How Women Gamers Are Shaping the Gaming Industry

Perhaps, if the coronavirus outbreak didn’t happen, we would now be talking about how the year 2020 was a big one for female gamers. We no longer call them girl gamers, that negative stereotype of a woman scantily clad while live-streaming a video game she knows nothing about. That stereotype is all but gone now. Female gamers are the real thing. Women enjoy playing the same games that men do. It’s a problem for the industry not to appreciate this shift in demographics.

If you look at the numbers, the gap is narrowing. In a study of gamers across 13 countries, women comprise 46% of all gamers. Men aged 21 to 35 comprise 20% of their part, but this only proves that the gap has never been this narrow. In some platforms, women are overtaking men. For example, in the United Kingdom, 60% of girls aged 10 to 15 play games on their mobile devices compared to 55% of boys of the same age.

Men, on the other hand, are still more interested in playing games on their gaming PCs and consoles. At least once a month, 48% of men are playing on their PCs and consoles. That’s a wide gap from the 35% of women who play in their PCs and consoles. Men make up 52% of gamers on mobile devices while women make up 48%. That’s a small gap compared to a decade ago.

Their interests in the gaming industry vary by country, too. In the United States, more than 66% of women are gamers compared to just 43% in countries like Belgium. The numbers are even lower in Asian countries.

This Is Not a New Trend

Women in gaming isn’t a new trend. They have been present in the industry since the conception of gaming itself. Ms. Pac-Man was the first female hero because of the popularity of its counterpart, Pac-Man, among female gamers. Dona Bailey was one of the very first women gaming creators. She was the only female employee at Atari’s arcade gaming division at that time. She created Centipede, which was a hit with female consumers.

But in the late 1980s and early 1990s, there was a shift in how marketers sell these games. They decided it should be marketed purely for male pursuit. And so, the sexualization of female images on game covers started. The female market declined but came roaring back again in the new millennium.

Women in the Gaming Industry Today

There are more women in the gaming industry than anyone will think. There’s Jade Raymond, founder of Ubisoft Canada and Motive Studios, and Jane McGonigal, a creative director at Avant Game. Brenda Romero is another female CEO in the industry. She’s the chief executive of Romero Games, which is best known for the Wizardry series. Romero won the 2015 Game Developers Choice Ambassador Award.

In content creation, you heard the names of YouTubers Alanah Pearce and YOGSCAST Hannah. They are popular both as gamers and online creators. Amy Hennig and Rebecca Ford are game developers that continue to make a sizable contribution to female representation in the industry.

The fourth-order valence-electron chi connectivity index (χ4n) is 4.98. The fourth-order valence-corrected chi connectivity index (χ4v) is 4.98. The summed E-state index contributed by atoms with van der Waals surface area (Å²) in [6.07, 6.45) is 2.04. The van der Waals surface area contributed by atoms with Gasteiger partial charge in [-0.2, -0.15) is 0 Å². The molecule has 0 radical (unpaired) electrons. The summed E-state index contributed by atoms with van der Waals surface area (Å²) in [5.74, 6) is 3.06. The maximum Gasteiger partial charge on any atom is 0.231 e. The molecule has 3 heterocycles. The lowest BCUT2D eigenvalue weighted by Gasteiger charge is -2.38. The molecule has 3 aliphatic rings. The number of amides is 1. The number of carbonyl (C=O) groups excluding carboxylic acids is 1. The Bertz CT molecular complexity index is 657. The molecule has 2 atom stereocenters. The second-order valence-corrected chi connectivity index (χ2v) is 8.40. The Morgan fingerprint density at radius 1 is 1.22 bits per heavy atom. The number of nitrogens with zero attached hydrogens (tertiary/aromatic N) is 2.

How Women Are Shaping the Industry

Women don’t sit idly by as the world of gaming continues to sexualize their roles in these games. They are speaking up about gender discrimination, sexualization of women in video games, gap pay, and the evolution of their roles in the industry. Women want better video games for girls where they have the same opportunities to “star” in a game as much as men do.

The good thing is that female gamers are receiving much support from their communities. Facebook, for example, launched the Women in Gaming campaign. It’s a campaign dedicated to women across the gaming industry. It aims to build a community where women can share their experiences and knowledge.

The social media behemoth also launched the hashtag #SheTalksGames as a way to encourage women to share their stories, challenges, and opportunities in the world of gaming. Then, there’s also the #GirlsBehindTheGames campaign. It is meant to introduce women gamers and developers. It wants to increase the number of female speakers in gaming events to highlight the work they do for the industry.

This is a huge opportunity for companies and marketers. Even brands like Sephora and Coco Chanel developed their own events and games to open doors for young female gamers. Sephora, for example, sponsored the Girl Game Esports Festival to appeal to its female consumers.

The road is long for female gamers to receive the same recognition in this industry as men. But it takes only one to step forward to open the doors for other women. As they take an active role in the industry, the future seems bright for female gamers and game developers.

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